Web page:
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Poems Every Child Should Know by  Mary E. Burt

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Poems Every Child Should Know
by Mary E. Burt
An outstanding collection of poems that appeal to both boys and girls, compiled by a teacher who believed in the formative power of learning poetry by heart. 'Children,' she maintains, 'should build for their future and get, while they are children, what only the fresh imagination of the child can assimilate. They should store up an untold wealth of heroic sentiment; they should acquire the habit of carrying a literary quality in their conversation; they should carry a heart full of the fresh and delightful associations and memories connected with poetry hours to brighten mature years. They should develop their memories while they have memories to develop.' The poems are grouped into six sections (The Budding Moment, The Little Child, The Day's at the Morn, Lad and Lassie, On and On, 'Grow Old Along with Me') to make it easier to locate poems that match a child's maturity.  Ages 8-12
391 pages $14.95   




"Robert of Lincoln," by William Cullen Bryant (1794-1878), is one of the finest bird poems ever written. It finds a place here because I have seen it used effectively as a memory gem in the Cook County Normal School (Colonel Parker's school), year after year, and because my own pupils invariably like to commit it to memory. With the child of six to the student of twenty years it stands a source of delight.

Merrily swinging on brier and weed,

Near to the nest of his little dame,

Over the mountain-side or mead,

Robert of Lincoln is telling his name.

Bob-o'-link, bob-o'-link,

Spink, spank, spink,


Snug and safe is this nest of ours,

Hidden among the summer flowers.

Chee, chee, chee.

Robert of Lincoln is gayly dressed,

Wearing a bright, black wedding-coat;

White are his shoulders, and white his crest,

Hear him call in his merry note,

Bob-o'-link, bob-o'-link,

Spink, spank, spink,

Look what a nice, new coat is mine;

Sure there was never a bird so fine.

Chee, chee, chee.

Robert of Lincoln's Quaker wife,

Pretty and quiet, with plain brown wings,

Passing at home a patient life,

Broods in the grass while her husband sings,

Bob-o'-link, bob-o'-link,

Spink, spank, spink,

Brood, kind creature, you need not fear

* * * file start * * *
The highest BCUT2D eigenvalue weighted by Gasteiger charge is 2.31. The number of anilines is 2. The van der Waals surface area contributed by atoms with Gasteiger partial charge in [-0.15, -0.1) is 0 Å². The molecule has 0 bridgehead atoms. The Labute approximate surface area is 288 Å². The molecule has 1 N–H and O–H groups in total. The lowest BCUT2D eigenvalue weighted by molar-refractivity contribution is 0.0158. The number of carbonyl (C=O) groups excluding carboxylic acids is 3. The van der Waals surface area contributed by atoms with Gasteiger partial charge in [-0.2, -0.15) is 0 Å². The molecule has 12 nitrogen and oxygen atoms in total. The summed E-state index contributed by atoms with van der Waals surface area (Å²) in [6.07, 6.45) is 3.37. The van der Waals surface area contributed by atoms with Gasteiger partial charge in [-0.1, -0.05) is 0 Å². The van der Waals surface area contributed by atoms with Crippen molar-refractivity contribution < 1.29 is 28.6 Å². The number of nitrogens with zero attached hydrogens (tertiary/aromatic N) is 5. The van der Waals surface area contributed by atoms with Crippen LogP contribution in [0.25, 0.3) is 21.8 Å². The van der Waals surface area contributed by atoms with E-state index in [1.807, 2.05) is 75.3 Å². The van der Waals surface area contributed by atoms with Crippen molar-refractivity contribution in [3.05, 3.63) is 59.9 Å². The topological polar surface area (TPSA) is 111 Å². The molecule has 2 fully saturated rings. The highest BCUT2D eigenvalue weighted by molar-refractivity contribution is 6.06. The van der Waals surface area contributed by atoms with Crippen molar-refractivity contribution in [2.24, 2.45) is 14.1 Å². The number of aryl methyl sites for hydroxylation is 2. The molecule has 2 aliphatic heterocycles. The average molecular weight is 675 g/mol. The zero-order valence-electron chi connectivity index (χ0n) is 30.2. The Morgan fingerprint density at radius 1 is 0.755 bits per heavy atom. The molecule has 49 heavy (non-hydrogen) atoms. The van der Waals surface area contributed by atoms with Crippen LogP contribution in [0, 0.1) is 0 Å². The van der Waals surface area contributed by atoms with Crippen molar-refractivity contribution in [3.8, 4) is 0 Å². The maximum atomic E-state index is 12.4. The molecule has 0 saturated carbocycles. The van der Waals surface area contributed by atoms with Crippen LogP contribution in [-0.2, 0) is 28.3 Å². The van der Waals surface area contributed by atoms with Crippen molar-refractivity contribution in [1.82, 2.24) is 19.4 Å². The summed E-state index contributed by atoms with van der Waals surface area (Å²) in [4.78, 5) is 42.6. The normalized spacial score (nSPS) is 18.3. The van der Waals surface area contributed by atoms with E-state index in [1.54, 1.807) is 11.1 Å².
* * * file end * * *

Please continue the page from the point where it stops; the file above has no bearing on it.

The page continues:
Thieves and robbers while I am here.

Chee, chee, chee.

Modest and shy as a nun is she;

One weak chirp is her only note;

Braggart, and prince of braggarts is he,

Pouring boasts from his little throat,

Bob-o'-link, bob-o'-link,

Spink, spank, spink,

Never was I afraid of man,

Catch me, cowardly knaves, if you can.

Chee, chee, chee.


Six white eggs on a bed of hay,

Flecked with purple, a pretty sight:

There as the mother sits all day,

Robert is singing with all his might,

Bob-o'-link, bob-o'-link,

Spink, spank, spink,

Nice good wife that never goes out,

Keeping house while I frolic about.

Chee, chee, chee.

Soon as the little ones chip the shell,

Six wide mouths are open for food;

Robert of Lincoln bestirs him well,

Gathering seeds for the hungry brood:

Bob-o'-link, bob-o'-link,

Spink, spank, spink,

This new life is likely to be

Hard for a gay young fellow like me.

Chee, chee, chee.

Robert of Lincoln at length is made

Sober with work, and silent with care,

Off is his holiday garment laid,

Half forgotten that merry air,

Bob-o'-link, bob-o'-link,

Spink, spank, spink,

Nobody knows but my mate and I,

Where our nest and our nestlings lie.

Chee, chee, chee.

Summer wanes; the children are grown;

Fun and frolic no more he knows;


Robert of Lincoln's a hum-drum drone;

Off he flies, and we sing as he goes,

Bob-o'-link, bob-o'-link,

Spink, spank, spink,

When you can pipe that merry old strain,

Robert of Lincoln, come back again.

Chee, chee, chee.


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